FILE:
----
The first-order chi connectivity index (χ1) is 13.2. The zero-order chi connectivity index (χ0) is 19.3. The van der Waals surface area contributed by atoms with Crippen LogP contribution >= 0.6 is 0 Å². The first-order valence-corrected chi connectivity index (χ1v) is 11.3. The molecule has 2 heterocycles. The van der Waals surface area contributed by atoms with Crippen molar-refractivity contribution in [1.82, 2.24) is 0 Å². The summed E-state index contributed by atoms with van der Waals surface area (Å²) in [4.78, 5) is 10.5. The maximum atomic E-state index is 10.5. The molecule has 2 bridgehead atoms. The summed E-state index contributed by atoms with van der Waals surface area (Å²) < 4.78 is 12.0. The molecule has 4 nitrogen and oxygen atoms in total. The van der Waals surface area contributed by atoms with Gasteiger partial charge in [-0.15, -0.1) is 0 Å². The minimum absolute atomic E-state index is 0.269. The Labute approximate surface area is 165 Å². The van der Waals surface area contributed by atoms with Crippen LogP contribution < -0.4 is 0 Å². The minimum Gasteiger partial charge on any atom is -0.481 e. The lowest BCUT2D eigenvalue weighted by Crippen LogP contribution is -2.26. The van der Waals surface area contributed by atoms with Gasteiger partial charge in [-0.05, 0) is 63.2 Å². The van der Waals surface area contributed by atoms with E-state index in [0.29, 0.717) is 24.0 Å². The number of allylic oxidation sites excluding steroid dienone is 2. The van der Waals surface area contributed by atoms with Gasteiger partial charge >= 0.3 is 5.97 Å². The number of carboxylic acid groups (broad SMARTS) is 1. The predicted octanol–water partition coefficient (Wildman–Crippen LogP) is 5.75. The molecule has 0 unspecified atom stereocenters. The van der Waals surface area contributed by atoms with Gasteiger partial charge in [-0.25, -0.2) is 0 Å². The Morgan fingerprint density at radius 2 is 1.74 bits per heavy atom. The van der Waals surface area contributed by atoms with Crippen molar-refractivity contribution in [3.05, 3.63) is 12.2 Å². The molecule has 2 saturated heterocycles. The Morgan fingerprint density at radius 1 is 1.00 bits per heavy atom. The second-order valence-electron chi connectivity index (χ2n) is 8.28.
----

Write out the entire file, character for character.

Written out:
The first-order chi connectivity index (χ1) is 13.2. The zero-order chi connectivity index (χ0) is 19.3. The van der Waals surface area contributed by atoms with Crippen LogP contribution >= 0.6 is 0 Å². The first-order valence-corrected chi connectivity index (χ1v) is 11.3. The molecule has 2 heterocycles. The van der Waals surface area contributed by atoms with Crippen molar-refractivity contribution in [1.82, 2.24) is 0 Å². The summed E-state index contributed by atoms with van der Waals surface area (Å²) in [4.78, 5) is 10.5. The maximum atomic E-state index is 10.5. The molecule has 2 bridgehead atoms. The summed E-state index contributed by atoms with van der Waals surface area (Å²) < 4.78 is 12.0. The molecule has 4 nitrogen and oxygen atoms in total. The van der Waals surface area contributed by atoms with Gasteiger partial charge in [-0.15, -0.1) is 0 Å². The minimum absolute atomic E-state index is 0.269. The Labute approximate surface area is 165 Å². The van der Waals surface area contributed by atoms with Crippen LogP contribution < -0.4 is 0 Å². The minimum Gasteiger partial charge on any atom is -0.481 e. The lowest BCUT2D eigenvalue weighted by Crippen LogP contribution is -2.26. The van der Waals surface area contributed by atoms with Gasteiger partial charge in [-0.05, 0) is 63.2 Å². The van der Waals surface area contributed by atoms with E-state index in [0.29, 0.717) is 24.0 Å². The number of allylic oxidation sites excluding steroid dienone is 2. The van der Waals surface area contributed by atoms with Gasteiger partial charge >= 0.3 is 5.97 Å². The number of carboxylic acid groups (broad SMARTS) is 1. The predicted octanol–water partition coefficient (Wildman–Crippen LogP) is 5.75. The molecule has 0 unspecified atom stereocenters. The van der Waals surface area contributed by atoms with Gasteiger partial charge in [-0.25, -0.2) is 0 Å². The Morgan fingerprint density at radius 2 is 1.74 bits per heavy atom. The van der Waals surface area contributed by atoms with Crippen molar-refractivity contribution in [3.05, 3.63) is 12.2 Å². The molecule has 2 saturated heterocycles. The Morgan fingerprint density at radius 1 is 1.00 bits per heavy atom. The second-order valence-electron chi connectivity index (χ2n) is 8.28.